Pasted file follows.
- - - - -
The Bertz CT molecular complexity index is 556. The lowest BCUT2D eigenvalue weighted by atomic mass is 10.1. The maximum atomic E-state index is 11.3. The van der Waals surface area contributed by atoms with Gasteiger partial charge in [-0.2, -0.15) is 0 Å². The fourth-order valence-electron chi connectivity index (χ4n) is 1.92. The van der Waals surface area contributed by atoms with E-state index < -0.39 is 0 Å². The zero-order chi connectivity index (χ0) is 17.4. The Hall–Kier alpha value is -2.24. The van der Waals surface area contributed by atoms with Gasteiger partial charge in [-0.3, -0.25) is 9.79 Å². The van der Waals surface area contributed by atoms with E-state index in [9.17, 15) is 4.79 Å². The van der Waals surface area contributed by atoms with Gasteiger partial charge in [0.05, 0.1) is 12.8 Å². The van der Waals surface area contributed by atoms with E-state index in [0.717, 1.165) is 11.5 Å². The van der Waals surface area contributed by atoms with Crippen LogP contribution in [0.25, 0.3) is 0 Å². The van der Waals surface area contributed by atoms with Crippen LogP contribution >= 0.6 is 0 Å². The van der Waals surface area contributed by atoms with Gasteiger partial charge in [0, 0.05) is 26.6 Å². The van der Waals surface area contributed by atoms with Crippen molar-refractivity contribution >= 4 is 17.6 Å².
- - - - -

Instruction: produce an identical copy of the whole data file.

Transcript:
The Bertz CT molecular complexity index is 556. The lowest BCUT2D eigenvalue weighted by atomic mass is 10.1. The maximum atomic E-state index is 11.3. The van der Waals surface area contributed by atoms with Gasteiger partial charge in [-0.2, -0.15) is 0 Å². The fourth-order valence-electron chi connectivity index (χ4n) is 1.92. The van der Waals surface area contributed by atoms with E-state index < -0.39 is 0 Å². The zero-order chi connectivity index (χ0) is 17.4. The Hall–Kier alpha value is -2.24. The van der Waals surface area contributed by atoms with Gasteiger partial charge in [-0.3, -0.25) is 9.79 Å². The van der Waals surface area contributed by atoms with E-state index in [9.17, 15) is 4.79 Å². The van der Waals surface area contributed by atoms with Gasteiger partial charge in [0.05, 0.1) is 12.8 Å². The van der Waals surface area contributed by atoms with E-state index in [0.717, 1.165) is 11.5 Å². The van der Waals surface area contributed by atoms with Crippen LogP contribution in [0.25, 0.3) is 0 Å². The van der Waals surface area contributed by atoms with Crippen LogP contribution >= 0.6 is 0 Å². The van der Waals surface area contributed by atoms with Gasteiger partial charge in [0, 0.05) is 26.6 Å². The van der Waals surface area contributed by atoms with Crippen molar-refractivity contribution >= 4 is 17.6 Å².